Thank you for reporting this comment. Undo
digdirt2(6b-7a No.Cent. AR HZ8 Sun-35)

That is a great link Jill. Very informative. Thanks for posting it. Not sure I'd want to eat them but nice to know it is possible with some varieties at least.

Dave

    Bookmark   October 2, 2013 at 4:26PM
Thank you for reporting this comment. Undo
zone8butteCA

Good Day All
Hope some of you have tried eating and cooking these wonderful tasting Bell Pepper Leaves.
I just made a pot of mix greens for tonight. Collards, Swiss Chard, and my new best favorite greens, "Bell Pepper Greens. Best Ever, I like to flavor with a nice vinegar when serving.

Dave if you are a fan of Spinach. You will not be disappointed enjoying Bell Pepper Leaves.

It was a elder Filipino Grandma who told us not to waste the Bell Pepper Leaves. Like I said before, I never gave it a second thought, till just the other day.

Jill thanks for the great Link, much appriecated

Here in N. California Foothills the Pepper Crop is Huge, with last weeks first heavy Rain, the Bells and Eggplants are going crazy.

I am thinking I will try and stuff stome, like grape leaves, think it will work after a blanching first.
Cheers
Donald

    Bookmark   October 2, 2013 at 5:58PM
Thank you for reporting this comment. Undo
seysonn(8a WA/HZ 1)

I am thinking I will try and stuff stome, like grape leaves, think it will work after a blanching first.
*****************************************
I like that idea, Donald. I will try it soon. But you have to pick the bigger leaves. I have stuffed shiso leaves numerous times. That is what Japanese use it to roll sushi. Why not with pepper leaves.

    Bookmark   October 3, 2013 at 3:54AM
Thank you for reporting this comment. Undo
NilaJones(7b)

jill2761, that link is awesome!

I have eaten fava bean leaves (very tasty) and grazed on a few raw snap bean leaves, but never thought to cook the latter. I might give it a try this week if I can find young leaves on my plants. Getting kind of tired of the pods and zucchini ;).

Speaking of, zucchini stems are edible and pretty good, though by the time I am cutting down the plants for winter I am not much looking for more zuke-tasting vegie dishes ;).

    Bookmark   October 5, 2013 at 1:11PM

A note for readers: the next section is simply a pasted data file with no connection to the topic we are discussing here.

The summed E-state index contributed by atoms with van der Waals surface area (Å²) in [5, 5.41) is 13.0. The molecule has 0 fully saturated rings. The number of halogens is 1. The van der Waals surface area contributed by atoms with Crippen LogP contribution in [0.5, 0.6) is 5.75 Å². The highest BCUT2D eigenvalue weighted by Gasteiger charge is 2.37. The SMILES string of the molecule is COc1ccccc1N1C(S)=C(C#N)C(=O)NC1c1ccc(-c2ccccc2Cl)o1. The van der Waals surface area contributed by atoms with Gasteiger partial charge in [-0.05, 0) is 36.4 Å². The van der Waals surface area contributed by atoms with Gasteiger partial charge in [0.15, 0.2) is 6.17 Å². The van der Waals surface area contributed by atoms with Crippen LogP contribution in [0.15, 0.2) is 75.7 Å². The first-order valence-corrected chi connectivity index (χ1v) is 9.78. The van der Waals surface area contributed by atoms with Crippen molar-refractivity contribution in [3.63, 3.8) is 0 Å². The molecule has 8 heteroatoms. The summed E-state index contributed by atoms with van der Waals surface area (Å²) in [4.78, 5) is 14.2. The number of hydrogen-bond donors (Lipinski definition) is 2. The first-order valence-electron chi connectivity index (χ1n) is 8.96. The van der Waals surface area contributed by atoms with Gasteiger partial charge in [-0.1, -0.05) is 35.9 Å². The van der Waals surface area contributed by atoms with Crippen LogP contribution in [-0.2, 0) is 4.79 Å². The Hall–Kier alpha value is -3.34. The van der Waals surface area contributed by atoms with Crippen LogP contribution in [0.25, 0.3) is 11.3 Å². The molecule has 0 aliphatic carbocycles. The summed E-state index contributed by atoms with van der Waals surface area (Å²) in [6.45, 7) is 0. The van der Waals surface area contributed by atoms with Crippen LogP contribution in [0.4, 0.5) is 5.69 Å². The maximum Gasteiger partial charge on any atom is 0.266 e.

Thank you for reporting this comment. Undo
theforgottenone1013(MI zone 5b/6a)

Apparently you can eat tomato leaves as well. The link below was provided in a post that Baker Creek put on Facebook recently.

Rodney

Here is a link that might be useful: Tomato Leaves: The Toxic Myth

    Bookmark   October 5, 2013 at 2:11PM
Thank you for reporting this comment. Undo
wertach zone 7-B SC

I've never thought about even trying the leaves of pepper or tomatoes! I do love to smell them and I'm going to give a try at cooking them after reading this post.

Thanks for the links Jill and Rodney!

    Bookmark   October 8, 2013 at 12:24PM
Sign Up to comment
More Discussions
what i put up 2015
Looks like it's time to start this thread again, so...
misskimmie
Freezing Orange Juice
Has anyone successfully frozen orange juice? When I...
sautesmom
habanero gold question?
All the directions for habanero gold jelly call for...
jadeite
True "Daylight Savings"
Crankshaft comic Strip for Sunday, March 08, 2015 I...
berrybusy
Citric acid - powder or crystal form
I have been making simple jams for years but have been...
psittacine
Sponsored Products
Evo Professional Grill with Cart and Accessory Kit
FRONTGATE
Paula Deen Signature Porcelain Nonstick 5-quart Covered Saute Pan
Overstock.com
Cuisinart MSC-800FR Stainless Steel 7-quart Cook Central Multi-Cooker (Refurbish
Overstock.com
Atlantis Conical Saute with Lid - Demeyere
$331.00 | HORNE
Calphalon Contemporary Nonstick 2.5 qt. Shallow Sauce Pan with Lid - 1876964
$44.99 | Hayneedle
All-Clad 14- pc. Copper Core Cookware Set
FRONTGATE
Kuhn Rikon Duromatic 3043 6 Quart Stainless Steel Pressure Cooker - 3043
$210.97 | Hayneedle
Circulon Elite Hard Anodized Nonstick 10-piece Set
Overstock.com
People viewed this after searching for:
© 2015 Houzz Inc. Houzz® The new way to design your home™